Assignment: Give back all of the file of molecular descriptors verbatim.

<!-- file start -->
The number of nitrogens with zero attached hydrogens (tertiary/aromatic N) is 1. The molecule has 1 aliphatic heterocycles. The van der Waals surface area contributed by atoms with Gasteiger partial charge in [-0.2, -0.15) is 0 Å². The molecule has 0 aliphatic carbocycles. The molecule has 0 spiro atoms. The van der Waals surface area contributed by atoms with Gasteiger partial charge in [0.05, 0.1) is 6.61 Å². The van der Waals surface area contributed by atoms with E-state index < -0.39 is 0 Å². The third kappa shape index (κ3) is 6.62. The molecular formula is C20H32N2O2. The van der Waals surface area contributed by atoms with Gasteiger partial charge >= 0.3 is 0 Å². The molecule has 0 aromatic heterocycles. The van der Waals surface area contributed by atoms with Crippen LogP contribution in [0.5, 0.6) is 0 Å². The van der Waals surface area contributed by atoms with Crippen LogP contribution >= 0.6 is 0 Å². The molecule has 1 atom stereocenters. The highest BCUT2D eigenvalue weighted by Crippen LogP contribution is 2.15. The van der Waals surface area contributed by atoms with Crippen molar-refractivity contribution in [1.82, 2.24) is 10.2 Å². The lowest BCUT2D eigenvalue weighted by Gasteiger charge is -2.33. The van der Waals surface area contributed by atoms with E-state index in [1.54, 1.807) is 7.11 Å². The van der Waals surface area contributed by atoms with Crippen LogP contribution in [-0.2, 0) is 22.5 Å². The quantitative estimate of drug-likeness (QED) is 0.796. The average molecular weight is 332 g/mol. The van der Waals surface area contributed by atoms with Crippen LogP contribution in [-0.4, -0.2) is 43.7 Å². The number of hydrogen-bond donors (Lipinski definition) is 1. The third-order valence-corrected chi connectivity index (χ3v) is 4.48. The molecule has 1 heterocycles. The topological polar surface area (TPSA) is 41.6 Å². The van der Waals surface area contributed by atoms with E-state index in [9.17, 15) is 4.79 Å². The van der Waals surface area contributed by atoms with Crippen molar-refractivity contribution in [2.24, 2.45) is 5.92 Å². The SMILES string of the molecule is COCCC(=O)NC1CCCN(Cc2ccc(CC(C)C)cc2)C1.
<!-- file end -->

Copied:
The number of nitrogens with zero attached hydrogens (tertiary/aromatic N) is 1. The molecule has 1 aliphatic heterocycles. The van der Waals surface area contributed by atoms with Gasteiger partial charge in [-0.2, -0.15) is 0 Å². The molecule has 0 aliphatic carbocycles. The molecule has 0 spiro atoms. The van der Waals surface area contributed by atoms with Gasteiger partial charge in [0.05, 0.1) is 6.61 Å². The van der Waals surface area contributed by atoms with E-state index < -0.39 is 0 Å². The third kappa shape index (κ3) is 6.62. The molecular formula is C20H32N2O2. The van der Waals surface area contributed by atoms with Gasteiger partial charge >= 0.3 is 0 Å². The molecule has 0 aromatic heterocycles. The van der Waals surface area contributed by atoms with Crippen LogP contribution in [0.5, 0.6) is 0 Å². The van der Waals surface area contributed by atoms with Crippen LogP contribution >= 0.6 is 0 Å². The molecule has 1 atom stereocenters. The highest BCUT2D eigenvalue weighted by Crippen LogP contribution is 2.15. The van der Waals surface area contributed by atoms with Crippen molar-refractivity contribution in [1.82, 2.24) is 10.2 Å². The lowest BCUT2D eigenvalue weighted by Gasteiger charge is -2.33. The van der Waals surface area contributed by atoms with E-state index in [1.54, 1.807) is 7.11 Å². The van der Waals surface area contributed by atoms with Crippen LogP contribution in [-0.2, 0) is 22.5 Å². The quantitative estimate of drug-likeness (QED) is 0.796. The average molecular weight is 332 g/mol. The van der Waals surface area contributed by atoms with Crippen LogP contribution in [-0.4, -0.2) is 43.7 Å². The number of hydrogen-bond donors (Lipinski definition) is 1. The third-order valence-corrected chi connectivity index (χ3v) is 4.48. The molecule has 1 heterocycles. The topological polar surface area (TPSA) is 41.6 Å². The van der Waals surface area contributed by atoms with E-state index in [9.17, 15) is 4.79 Å². The van der Waals surface area contributed by atoms with Crippen molar-refractivity contribution in [2.24, 2.45) is 5.92 Å². The SMILES string of the molecule is COCCC(=O)NC1CCCN(Cc2ccc(CC(C)C)cc2)C1.